Grace Mugabe's PhD probed by anti-corruption unit

Former first lady was awarded doctorate from University of Zimbabwe two months after enrolling

January 12, 2018
Grace Mugabe
Source: Alamy

Zimbabwe's anti-corruption watchdog is investigating the awarding of a PhD to Grace Mugabe, the wife of the country's former president, Robert Mugabe.

The Zimbabwean Anti-Corruption Commission is looking into the circumstances surrounding her doctorate after academics and students raised concerns that she was awarded the degree two months after enrolling at the University of Zimbabwe and that her thesis remains unpublished.

Lecturers at the institution’s department of sociology filed a petition to the commission, which described the qualification as “very suspicious”.

A report in the Zimbabwe Independent suggests that the commission is now investigating.

Robert Mugabe had been chancellor of all state universities in the African country until he stepped down as president in November 2017. He awarded his wife’s doctorate from the University of Zimbabwe’s Faculty of Social Science at a ceremony in September 2014.

The academics are calling for a full investigation into abuse of office, corruption and other maladministration practices as well as an immediate revocation, nullification and withdrawal of the PhD.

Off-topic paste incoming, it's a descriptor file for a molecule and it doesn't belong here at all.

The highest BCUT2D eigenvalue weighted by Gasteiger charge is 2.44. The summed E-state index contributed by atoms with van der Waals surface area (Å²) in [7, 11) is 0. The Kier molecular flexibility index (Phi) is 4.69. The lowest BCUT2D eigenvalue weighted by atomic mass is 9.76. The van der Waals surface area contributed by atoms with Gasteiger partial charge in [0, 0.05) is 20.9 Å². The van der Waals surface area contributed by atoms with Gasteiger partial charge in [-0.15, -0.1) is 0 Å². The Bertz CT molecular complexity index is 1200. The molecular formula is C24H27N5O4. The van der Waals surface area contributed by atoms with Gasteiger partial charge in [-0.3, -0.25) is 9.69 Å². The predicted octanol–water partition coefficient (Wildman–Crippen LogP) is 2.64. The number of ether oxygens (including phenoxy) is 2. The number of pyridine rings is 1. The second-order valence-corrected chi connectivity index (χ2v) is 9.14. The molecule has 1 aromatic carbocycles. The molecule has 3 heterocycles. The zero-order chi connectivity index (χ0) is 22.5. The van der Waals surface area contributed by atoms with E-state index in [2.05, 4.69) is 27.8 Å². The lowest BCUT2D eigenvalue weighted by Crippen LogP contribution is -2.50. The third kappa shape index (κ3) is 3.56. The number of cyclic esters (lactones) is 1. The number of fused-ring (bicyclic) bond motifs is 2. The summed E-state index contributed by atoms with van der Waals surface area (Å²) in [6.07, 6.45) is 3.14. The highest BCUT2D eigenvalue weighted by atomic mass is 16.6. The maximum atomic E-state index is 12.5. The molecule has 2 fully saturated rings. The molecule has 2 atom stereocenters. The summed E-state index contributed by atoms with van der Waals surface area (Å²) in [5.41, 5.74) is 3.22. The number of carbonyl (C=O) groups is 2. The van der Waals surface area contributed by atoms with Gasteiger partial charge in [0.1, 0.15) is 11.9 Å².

In the petition, the university staff said that it was a “shock” to see Ms Mugabe among the doctoral graduates.

“Most members ‘never (saw) or heard about the proposal, progress reports, thesis examiners and outcome’ of such a study by the candidate. In fact, all of the departmental board members heard about the graduation in the media and saw the pictures on the university calendar the following year,” it says, according to the report.

“In addition, at least the two chairpersons who were incumbents of office during the time when the candidate should have registered and worked on the PhD also ‘know nothing about it’…The awarding of the degree has therefore not gone through processes that other candidates are subjected to which makes the awarding of the degree very suspicious,” it adds.

Register to continue

Why register?

  • Registration is free and only takes a moment
  • Once registered, you can read 3 articles a month
  • Sign up for our newsletter
Please Login or Register to read this article.

Related articles